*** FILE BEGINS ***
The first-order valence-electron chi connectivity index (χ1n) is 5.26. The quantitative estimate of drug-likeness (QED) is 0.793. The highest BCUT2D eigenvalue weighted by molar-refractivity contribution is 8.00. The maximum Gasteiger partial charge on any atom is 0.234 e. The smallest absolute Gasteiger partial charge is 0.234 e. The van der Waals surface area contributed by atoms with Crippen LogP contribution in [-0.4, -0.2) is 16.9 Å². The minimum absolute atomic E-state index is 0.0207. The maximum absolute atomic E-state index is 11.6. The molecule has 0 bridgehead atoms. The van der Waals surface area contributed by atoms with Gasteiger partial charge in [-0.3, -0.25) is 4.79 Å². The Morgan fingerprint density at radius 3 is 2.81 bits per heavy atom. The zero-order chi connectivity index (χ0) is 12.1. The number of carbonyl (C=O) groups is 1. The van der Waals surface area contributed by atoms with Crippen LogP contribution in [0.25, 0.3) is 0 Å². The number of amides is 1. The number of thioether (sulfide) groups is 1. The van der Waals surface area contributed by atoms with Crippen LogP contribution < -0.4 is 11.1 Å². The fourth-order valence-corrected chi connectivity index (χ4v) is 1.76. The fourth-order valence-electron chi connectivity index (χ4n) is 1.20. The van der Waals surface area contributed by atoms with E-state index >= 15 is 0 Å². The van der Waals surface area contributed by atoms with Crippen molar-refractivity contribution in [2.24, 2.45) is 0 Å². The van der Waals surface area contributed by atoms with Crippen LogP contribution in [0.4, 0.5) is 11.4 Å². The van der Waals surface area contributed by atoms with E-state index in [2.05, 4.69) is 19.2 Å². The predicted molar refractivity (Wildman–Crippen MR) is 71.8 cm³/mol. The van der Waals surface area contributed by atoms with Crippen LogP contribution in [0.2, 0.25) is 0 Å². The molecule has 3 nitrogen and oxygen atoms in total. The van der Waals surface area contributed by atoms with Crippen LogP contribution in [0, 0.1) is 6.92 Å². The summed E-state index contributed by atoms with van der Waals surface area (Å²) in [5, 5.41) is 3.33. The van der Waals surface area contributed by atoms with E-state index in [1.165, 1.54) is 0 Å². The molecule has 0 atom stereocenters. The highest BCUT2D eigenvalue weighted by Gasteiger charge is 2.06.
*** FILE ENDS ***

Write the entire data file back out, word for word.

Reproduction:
The first-order valence-electron chi connectivity index (χ1n) is 5.26. The quantitative estimate of drug-likeness (QED) is 0.793. The highest BCUT2D eigenvalue weighted by molar-refractivity contribution is 8.00. The maximum Gasteiger partial charge on any atom is 0.234 e. The smallest absolute Gasteiger partial charge is 0.234 e. The van der Waals surface area contributed by atoms with Crippen LogP contribution in [-0.4, -0.2) is 16.9 Å². The minimum absolute atomic E-state index is 0.0207. The maximum absolute atomic E-state index is 11.6. The molecule has 0 bridgehead atoms. The van der Waals surface area contributed by atoms with Gasteiger partial charge in [-0.3, -0.25) is 4.79 Å². The Morgan fingerprint density at radius 3 is 2.81 bits per heavy atom. The zero-order chi connectivity index (χ0) is 12.1. The number of carbonyl (C=O) groups is 1. The van der Waals surface area contributed by atoms with Crippen LogP contribution in [0.25, 0.3) is 0 Å². The number of amides is 1. The number of thioether (sulfide) groups is 1. The van der Waals surface area contributed by atoms with Crippen LogP contribution < -0.4 is 11.1 Å². The fourth-order valence-corrected chi connectivity index (χ4v) is 1.76. The fourth-order valence-electron chi connectivity index (χ4n) is 1.20. The van der Waals surface area contributed by atoms with E-state index >= 15 is 0 Å². The van der Waals surface area contributed by atoms with Crippen molar-refractivity contribution in [2.24, 2.45) is 0 Å². The van der Waals surface area contributed by atoms with Crippen LogP contribution in [0.4, 0.5) is 11.4 Å². The van der Waals surface area contributed by atoms with E-state index in [2.05, 4.69) is 19.2 Å². The predicted molar refractivity (Wildman–Crippen MR) is 71.8 cm³/mol. The van der Waals surface area contributed by atoms with Crippen LogP contribution in [0.2, 0.25) is 0 Å². The molecule has 3 nitrogen and oxygen atoms in total. The van der Waals surface area contributed by atoms with Crippen LogP contribution in [0, 0.1) is 6.92 Å². The summed E-state index contributed by atoms with van der Waals surface area (Å²) in [5, 5.41) is 3.33. The van der Waals surface area contributed by atoms with E-state index in [1.165, 1.54) is 0 Å². The molecule has 0 atom stereocenters. The highest BCUT2D eigenvalue weighted by Gasteiger charge is 2.06.